Burrito and guacamole for lunch? You might have been thinking about going back to Chipotle, but now, in addition to food safety concerns (we’ll save that for another blog entry), Chipotle has suffered a data breach that may have revealed payment data for many of its customers.
Cybersecurity challenges continue to plague large organizations and are especially impactful for high profile brands. Whether it’s an unsecured laptop, phishing scam or direct hack, organizations are training their team members to spot all types of cyber attacks. And while an ounce of prevention is worth a pound of data, how do you keep front line staff on top of all the threats and respond appropriately to customer concerns?
Today, we examine three tips for being prepared for data breaches and how to respond to guest concerns.
1. Cybersecurity policy
If you haven’t already, cybersecurity related policies, procedures, training and awareness should be step zero of protecting your organization’s data, customer’s data and your brand. No matter the size of your organization, the threat to your business is real. Data is some of the most valuable currency today and there are numerous hackers looking to poke holes and take what data they can get.
Setting your security policy does not have to be onerous. You can find one of many sample policies to start with and look to modify it based on your firm’s activities and risk tolerance. Remember, keep the policy simple and straightforward and something that will stand the test of time. Policies should guide the business approach, not dictate the “how.”
Having a policy in place also makes it easier to communicate to guests what your security posture is and how seriously your organization takes the security of guest data. Leaks in personal information, in addition to credit card and other travel information, can compromise guest confidence.
2. Security procedures and training
Establish procedures and related training and awareness. This is where the “how” is established. Your team members should be trained on what appropriate procedures are, including how to login, logout, or protect sensitive data. And this is where many organizations get it wrong. Don’t underestimate your team and how cyber-literate they might be. Habits (especially bad ones) developed using personal computers and devices at home readily carryover to the workplace. Do they logout when leaving their workstation to chat with a colleague? Are apps being haphazardly installed on work tablets? Do team members share their passwords to help new colleagues? Be specific in establishing the ground rules.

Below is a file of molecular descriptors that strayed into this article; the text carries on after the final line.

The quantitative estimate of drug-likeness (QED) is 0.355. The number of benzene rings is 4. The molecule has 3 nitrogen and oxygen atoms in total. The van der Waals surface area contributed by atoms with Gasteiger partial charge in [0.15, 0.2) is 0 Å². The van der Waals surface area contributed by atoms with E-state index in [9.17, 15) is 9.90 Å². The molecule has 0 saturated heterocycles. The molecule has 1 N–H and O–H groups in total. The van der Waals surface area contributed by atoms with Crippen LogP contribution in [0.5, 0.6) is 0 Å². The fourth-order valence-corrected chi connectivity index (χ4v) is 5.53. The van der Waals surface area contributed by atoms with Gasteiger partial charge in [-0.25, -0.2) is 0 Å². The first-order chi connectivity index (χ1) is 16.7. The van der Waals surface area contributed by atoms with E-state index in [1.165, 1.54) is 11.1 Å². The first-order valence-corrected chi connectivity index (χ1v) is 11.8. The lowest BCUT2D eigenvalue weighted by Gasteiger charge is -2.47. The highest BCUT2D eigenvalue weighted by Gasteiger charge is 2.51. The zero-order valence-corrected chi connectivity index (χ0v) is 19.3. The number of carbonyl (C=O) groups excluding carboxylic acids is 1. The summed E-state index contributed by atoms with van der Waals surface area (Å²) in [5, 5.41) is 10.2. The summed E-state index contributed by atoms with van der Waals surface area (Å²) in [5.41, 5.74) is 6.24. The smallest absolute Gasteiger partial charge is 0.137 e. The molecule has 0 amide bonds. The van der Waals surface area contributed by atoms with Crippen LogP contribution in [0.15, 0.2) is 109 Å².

Once you have worked out the details, train your team members on critical aspects of cybersecurity. All team members need to be keenly aware of the consequences of data breaches and how to respond to guest concerns regarding a data breach. Most brands are most vulnerable in the period of time between acknowledgement of a data breach and the investigative response. Because it often takes a lot of time and resources to fully understand the nature and source of a data breach, organizations find it difficult to respond to customer inquiries. Train your team members by providing short and concise messages to relay to guests. Remind your team to not conjecture about what might have happened. Conclude with messaging about what actions the organization is now taking and how it will keep guest information secure.
3. Continuous awareness
Do you know what Vishing, Smishing or Link Manipulation are? Maybe not. These are all types of phishing techniques. Unfortunately, security protection and hacking schemes are continuously evolving. As protections get more sophisticated, so do the hackers. But one thing that is always vulnerable are your team members.
Human curiosity is difficult to manage. Have you gotten a text from “your bank” to verify credentials? Or an email from “Google Mail” to validate account information? These techniques work, and work more often than you would think. Over the last five years, the IRS has reported nearly a million reported scam contacts and personal losses of over $25 million. Everyone is vulnerable.
It is crucial to continuously remind your team to be on the lookout for various phishing schemes and any new phishing techniques deployed by hackers. Continuous awareness does not have to equate to hour-long training. A few questions about cybersecurity, provided on a continuous basis throughout the year, can build up your team’s knowledge of security issues, keep up with the latest schemes and reinforce the message that cyberattacks are “always on” and our guard should be as well.
So, hopefully your team is ready for a potential data breach, because it is likely to happen. Establish your security policies, train your team members on the policy and guest response approach, and keep cybersecurity awareness high across your organization on an continuous basis.
You might not be ready to swipe your credit card at Chipotle, but you are ready to keep your organization well-protected.